• I WAS INVOLDED IN AN ACCIDENT AND OTHER PARTY WAS IN FAULT. AFTER MY VEHICLE WAS REPAIRED, I STARTED THE DIMINISHED VALUE CLAIM. HIS INSURANCE COMPANY ASKED ME TO GET A REPORT FROM AN AGENCY WHIHC I DID AND IT STATED THAT IT IS $9,903. THEN INSURANCE COMPANY CAME BACK WITH A REPORT FROM AN ANOTHER AGENCY AND OFFERED ME $1,813. WE DID NOT AGREE ON THE PRICE SO I WAS ASKED TO TAKE MY CAR TO A DEALER AND TRY TO TRADE IT IN AND SEE HOW MUCH THEY WOULD OFFER FOR MY VEHICLE.
    I TOOK MY CAR TO MERCEDES BENZ AND THEY OFFERED ME $21,000. THEN I CHECKED NADA WEB PAGE AND IT INDICATED THAT MY VEHICLE WITH FEWER OPTIONS IS WORTH $28,125. I ALSO CHECK THE VALUE OF MY VEHICLE WITHOUT AND ACCIDENT AND IT IS SOLD FOR $33,000. ALSO FOUND SAME VEHICLES WITH AND AND PREVIOUS ACCIDENT ARE SOLD FOR $23,000. IN ALL CASES IT LOOKS LIKE THE VALUE IS ABOUT $10,000 , BUT INSURANCE COMPANY’S REPORT.
    THEIR REPORT JUST INDICATES THAT I LOST 10% OF WHOLE VALUE OF THE VEHICLE BUT THERE ARE NO CAR PRICES COMPARED AND NO OPINION FROM ANY DEALER. ASKED THEM TO FIND ME DELAER THAT WILL BUY MY CAR AND SELL ME THE SAME ONE WITHOUT $1,813 DOLLARS DIFFERENCE SO THAT I WILL TRADE MY VEHICLE AND BUY THE NEW ONE THEY WONT DO IT CAUSE THERE IS NO SUCH A DEALER. HOW SHOULD I HANDLE THEM? SHOULD I GET A LETTER FROMA LAWYER TO SEND TO THEM ASKING FOR THE FULL AMOUNT?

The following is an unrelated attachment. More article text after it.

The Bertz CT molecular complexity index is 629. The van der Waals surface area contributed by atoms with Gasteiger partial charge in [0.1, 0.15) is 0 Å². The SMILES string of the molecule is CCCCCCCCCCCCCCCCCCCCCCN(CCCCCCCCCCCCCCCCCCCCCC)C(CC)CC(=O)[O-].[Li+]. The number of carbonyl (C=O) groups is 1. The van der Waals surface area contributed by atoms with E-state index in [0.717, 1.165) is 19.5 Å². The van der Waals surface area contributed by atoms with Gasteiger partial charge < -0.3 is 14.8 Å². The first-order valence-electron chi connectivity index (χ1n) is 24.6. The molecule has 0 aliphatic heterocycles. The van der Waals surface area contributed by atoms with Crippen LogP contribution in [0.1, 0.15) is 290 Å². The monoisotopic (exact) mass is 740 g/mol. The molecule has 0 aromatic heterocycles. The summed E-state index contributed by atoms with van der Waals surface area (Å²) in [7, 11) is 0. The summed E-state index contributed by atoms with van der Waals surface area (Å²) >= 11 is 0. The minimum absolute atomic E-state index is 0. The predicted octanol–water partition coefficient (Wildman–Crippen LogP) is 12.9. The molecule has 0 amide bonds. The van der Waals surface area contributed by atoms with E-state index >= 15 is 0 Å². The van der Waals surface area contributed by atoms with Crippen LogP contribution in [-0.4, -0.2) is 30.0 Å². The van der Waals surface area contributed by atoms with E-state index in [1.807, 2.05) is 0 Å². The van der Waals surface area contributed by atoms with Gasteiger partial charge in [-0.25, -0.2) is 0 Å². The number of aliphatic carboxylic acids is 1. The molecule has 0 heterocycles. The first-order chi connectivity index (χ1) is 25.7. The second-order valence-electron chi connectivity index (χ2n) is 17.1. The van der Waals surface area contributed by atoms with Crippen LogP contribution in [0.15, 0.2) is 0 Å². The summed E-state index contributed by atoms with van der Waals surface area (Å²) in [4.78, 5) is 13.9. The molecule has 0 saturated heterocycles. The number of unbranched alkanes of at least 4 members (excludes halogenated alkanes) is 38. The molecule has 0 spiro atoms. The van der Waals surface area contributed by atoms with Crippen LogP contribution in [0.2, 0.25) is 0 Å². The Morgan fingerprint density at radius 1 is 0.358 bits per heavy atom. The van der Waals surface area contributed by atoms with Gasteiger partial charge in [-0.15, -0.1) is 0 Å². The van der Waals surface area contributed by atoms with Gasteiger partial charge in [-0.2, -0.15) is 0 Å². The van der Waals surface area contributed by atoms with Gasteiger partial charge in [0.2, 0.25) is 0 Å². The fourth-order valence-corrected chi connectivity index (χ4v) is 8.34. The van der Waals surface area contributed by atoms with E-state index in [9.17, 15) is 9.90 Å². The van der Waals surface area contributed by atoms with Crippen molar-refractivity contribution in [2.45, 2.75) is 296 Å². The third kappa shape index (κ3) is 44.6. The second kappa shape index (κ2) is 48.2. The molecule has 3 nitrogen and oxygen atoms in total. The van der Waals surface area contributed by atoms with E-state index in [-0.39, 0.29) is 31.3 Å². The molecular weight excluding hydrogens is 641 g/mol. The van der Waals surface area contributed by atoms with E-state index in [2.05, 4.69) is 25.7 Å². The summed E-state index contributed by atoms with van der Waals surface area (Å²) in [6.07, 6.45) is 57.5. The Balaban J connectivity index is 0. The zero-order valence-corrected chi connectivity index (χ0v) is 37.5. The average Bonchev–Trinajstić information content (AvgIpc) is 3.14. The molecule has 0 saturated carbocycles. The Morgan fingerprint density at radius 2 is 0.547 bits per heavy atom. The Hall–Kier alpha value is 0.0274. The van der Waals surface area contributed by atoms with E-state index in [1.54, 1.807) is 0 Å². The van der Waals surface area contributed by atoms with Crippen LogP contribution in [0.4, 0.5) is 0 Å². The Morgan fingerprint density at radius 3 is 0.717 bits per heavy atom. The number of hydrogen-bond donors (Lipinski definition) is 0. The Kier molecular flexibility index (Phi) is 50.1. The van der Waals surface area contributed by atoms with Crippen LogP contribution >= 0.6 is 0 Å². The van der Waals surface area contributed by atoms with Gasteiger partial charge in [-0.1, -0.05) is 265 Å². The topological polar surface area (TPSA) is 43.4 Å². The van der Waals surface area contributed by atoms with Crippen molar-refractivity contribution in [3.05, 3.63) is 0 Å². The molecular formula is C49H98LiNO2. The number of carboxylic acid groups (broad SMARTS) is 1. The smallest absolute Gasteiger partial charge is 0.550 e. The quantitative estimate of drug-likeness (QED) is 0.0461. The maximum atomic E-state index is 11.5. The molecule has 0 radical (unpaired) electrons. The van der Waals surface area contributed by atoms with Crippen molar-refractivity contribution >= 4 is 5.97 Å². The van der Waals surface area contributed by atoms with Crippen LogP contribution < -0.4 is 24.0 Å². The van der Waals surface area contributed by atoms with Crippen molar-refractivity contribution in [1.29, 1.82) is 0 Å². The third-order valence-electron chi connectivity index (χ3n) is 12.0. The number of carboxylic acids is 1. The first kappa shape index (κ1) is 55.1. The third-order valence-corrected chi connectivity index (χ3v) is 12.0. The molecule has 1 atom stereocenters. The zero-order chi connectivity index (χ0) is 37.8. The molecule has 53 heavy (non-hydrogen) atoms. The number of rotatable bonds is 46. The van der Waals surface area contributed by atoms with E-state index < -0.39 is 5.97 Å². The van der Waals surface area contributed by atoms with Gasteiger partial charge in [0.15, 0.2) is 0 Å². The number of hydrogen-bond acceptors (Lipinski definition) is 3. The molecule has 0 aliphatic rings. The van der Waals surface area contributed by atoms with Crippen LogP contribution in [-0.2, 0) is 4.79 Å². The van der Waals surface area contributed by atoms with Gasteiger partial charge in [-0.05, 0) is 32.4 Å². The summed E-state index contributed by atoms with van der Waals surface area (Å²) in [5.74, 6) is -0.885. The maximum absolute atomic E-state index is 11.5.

REGARDS

  • Hi Will

    A couple of things to think about in regards to your comment:
    1.If the car was worth the payoff of the loan, then the holder of the loan will receive the pmt….and rightly so. Remember the lean holder owns the car.

    2.Since cars depreciate faster in the first couple of years and often leave owners upside down, the owner should look into adding gap coverage to the auto policy. This would fill in the gap between the value and the amount fo the loan balance.